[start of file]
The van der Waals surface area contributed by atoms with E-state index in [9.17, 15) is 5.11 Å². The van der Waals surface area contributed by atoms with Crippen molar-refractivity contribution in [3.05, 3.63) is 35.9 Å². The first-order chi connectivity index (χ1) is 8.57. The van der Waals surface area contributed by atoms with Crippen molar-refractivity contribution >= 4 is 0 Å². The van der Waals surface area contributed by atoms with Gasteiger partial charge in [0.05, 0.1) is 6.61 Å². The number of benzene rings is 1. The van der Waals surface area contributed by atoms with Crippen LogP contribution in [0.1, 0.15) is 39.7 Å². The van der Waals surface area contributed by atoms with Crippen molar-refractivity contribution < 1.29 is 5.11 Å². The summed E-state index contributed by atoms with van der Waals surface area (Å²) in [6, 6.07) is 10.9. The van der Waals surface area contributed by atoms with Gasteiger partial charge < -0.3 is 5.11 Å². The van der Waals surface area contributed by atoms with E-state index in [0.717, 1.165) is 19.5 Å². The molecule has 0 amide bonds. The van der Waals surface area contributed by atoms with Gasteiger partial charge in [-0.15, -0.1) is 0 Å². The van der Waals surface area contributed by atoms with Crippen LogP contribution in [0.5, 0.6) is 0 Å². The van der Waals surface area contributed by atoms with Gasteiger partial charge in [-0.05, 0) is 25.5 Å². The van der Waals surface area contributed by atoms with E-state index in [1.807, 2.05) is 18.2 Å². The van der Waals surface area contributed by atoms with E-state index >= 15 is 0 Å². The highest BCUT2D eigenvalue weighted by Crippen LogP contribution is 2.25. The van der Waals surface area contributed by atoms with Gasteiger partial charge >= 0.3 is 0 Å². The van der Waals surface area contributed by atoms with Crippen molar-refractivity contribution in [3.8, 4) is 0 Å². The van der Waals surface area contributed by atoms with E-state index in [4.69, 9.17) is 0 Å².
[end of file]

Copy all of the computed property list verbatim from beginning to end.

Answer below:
The van der Waals surface area contributed by atoms with E-state index in [9.17, 15) is 5.11 Å². The van der Waals surface area contributed by atoms with Crippen molar-refractivity contribution in [3.05, 3.63) is 35.9 Å². The first-order chi connectivity index (χ1) is 8.57. The van der Waals surface area contributed by atoms with Crippen molar-refractivity contribution >= 4 is 0 Å². The van der Waals surface area contributed by atoms with Gasteiger partial charge in [0.05, 0.1) is 6.61 Å². The number of benzene rings is 1. The van der Waals surface area contributed by atoms with Crippen LogP contribution in [0.1, 0.15) is 39.7 Å². The van der Waals surface area contributed by atoms with Crippen molar-refractivity contribution < 1.29 is 5.11 Å². The summed E-state index contributed by atoms with van der Waals surface area (Å²) in [6, 6.07) is 10.9. The van der Waals surface area contributed by atoms with Gasteiger partial charge < -0.3 is 5.11 Å². The van der Waals surface area contributed by atoms with E-state index in [0.717, 1.165) is 19.5 Å². The molecule has 0 amide bonds. The van der Waals surface area contributed by atoms with Gasteiger partial charge in [-0.15, -0.1) is 0 Å². The van der Waals surface area contributed by atoms with Crippen LogP contribution in [0.5, 0.6) is 0 Å². The van der Waals surface area contributed by atoms with Gasteiger partial charge in [-0.05, 0) is 25.5 Å². The van der Waals surface area contributed by atoms with E-state index in [1.807, 2.05) is 18.2 Å². The van der Waals surface area contributed by atoms with E-state index >= 15 is 0 Å². The highest BCUT2D eigenvalue weighted by Crippen LogP contribution is 2.25. The van der Waals surface area contributed by atoms with Gasteiger partial charge >= 0.3 is 0 Å². The van der Waals surface area contributed by atoms with Crippen molar-refractivity contribution in [3.8, 4) is 0 Å². The van der Waals surface area contributed by atoms with E-state index in [4.69, 9.17) is 0 Å².